A Minimalist Definition of Naturalism

I have been away from blogging here on Civitas Humana for a while, due to being busy with graduate work as part of my Ph.D. program. Thankfully, I passed my dissertation prospectus and advanced to Ph.D. candidacy last quarter, and so now I can dedicate more time to research and blogging.

I am going to start posting again here on Civ by beginning with a relatively short discussion of my definition of metaphysical naturalism. I have discussed some of the conceptual and ontological ways of defining both the “natural” and the “supernatural” in a couple of my previous essays on this blog (see here and here). In those essays I discuss criteria such as physicalism, reductionism, uniformity, and teleology. I think that all of these criteria are useful for articulating some of the ways that we differentiate the natural from the supernatural, but recently I have started to think that an even more minimal definition of naturalism is sufficient to deny one particular supernatural concept, namely the existence of God.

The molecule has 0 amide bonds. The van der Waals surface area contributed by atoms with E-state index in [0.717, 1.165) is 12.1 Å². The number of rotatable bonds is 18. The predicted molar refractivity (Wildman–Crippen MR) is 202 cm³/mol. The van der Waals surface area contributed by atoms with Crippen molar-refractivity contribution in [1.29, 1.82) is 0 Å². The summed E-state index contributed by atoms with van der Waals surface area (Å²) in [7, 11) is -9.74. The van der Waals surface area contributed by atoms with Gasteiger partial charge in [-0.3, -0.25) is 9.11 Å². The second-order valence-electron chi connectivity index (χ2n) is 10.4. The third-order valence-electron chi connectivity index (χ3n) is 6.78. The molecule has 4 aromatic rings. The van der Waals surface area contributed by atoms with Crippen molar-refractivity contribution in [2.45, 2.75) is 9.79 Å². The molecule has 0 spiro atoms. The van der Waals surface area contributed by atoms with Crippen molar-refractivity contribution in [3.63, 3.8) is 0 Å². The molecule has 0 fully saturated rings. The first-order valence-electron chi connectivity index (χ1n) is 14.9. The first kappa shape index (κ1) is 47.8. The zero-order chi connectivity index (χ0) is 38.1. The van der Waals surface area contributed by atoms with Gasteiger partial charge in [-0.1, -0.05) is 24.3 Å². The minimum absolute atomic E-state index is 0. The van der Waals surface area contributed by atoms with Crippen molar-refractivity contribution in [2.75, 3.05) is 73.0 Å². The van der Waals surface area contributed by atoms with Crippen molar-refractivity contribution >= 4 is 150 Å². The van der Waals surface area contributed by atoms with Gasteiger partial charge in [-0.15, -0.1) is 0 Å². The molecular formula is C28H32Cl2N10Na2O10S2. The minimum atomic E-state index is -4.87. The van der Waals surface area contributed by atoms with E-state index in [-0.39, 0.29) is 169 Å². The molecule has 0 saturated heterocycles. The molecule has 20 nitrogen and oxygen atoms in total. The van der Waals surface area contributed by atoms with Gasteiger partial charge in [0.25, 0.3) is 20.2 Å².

God

One of the major issues that I have discussed in defining naturalism is the relationship between mental states and physical states. Our brains are physical objects, but many philosophers have posed conceptual issues for how our minds (a pattern of the brain) relate to physics. Hard reductionists argue that all mental states are reducible to and identical with physical states, but there have also been proponents of supervenience, who argue that, while mental states are not directly identifiable with physical states, they still supervene upon physical states. Epiphenomenalists argue that mental states are a byproduct of physical states, but play no causal role in behavior. Discussing each of these theories can become complicated, and it often bogs down the definition of naturalism, so that it becomes difficult to use the term in ordinary discussion.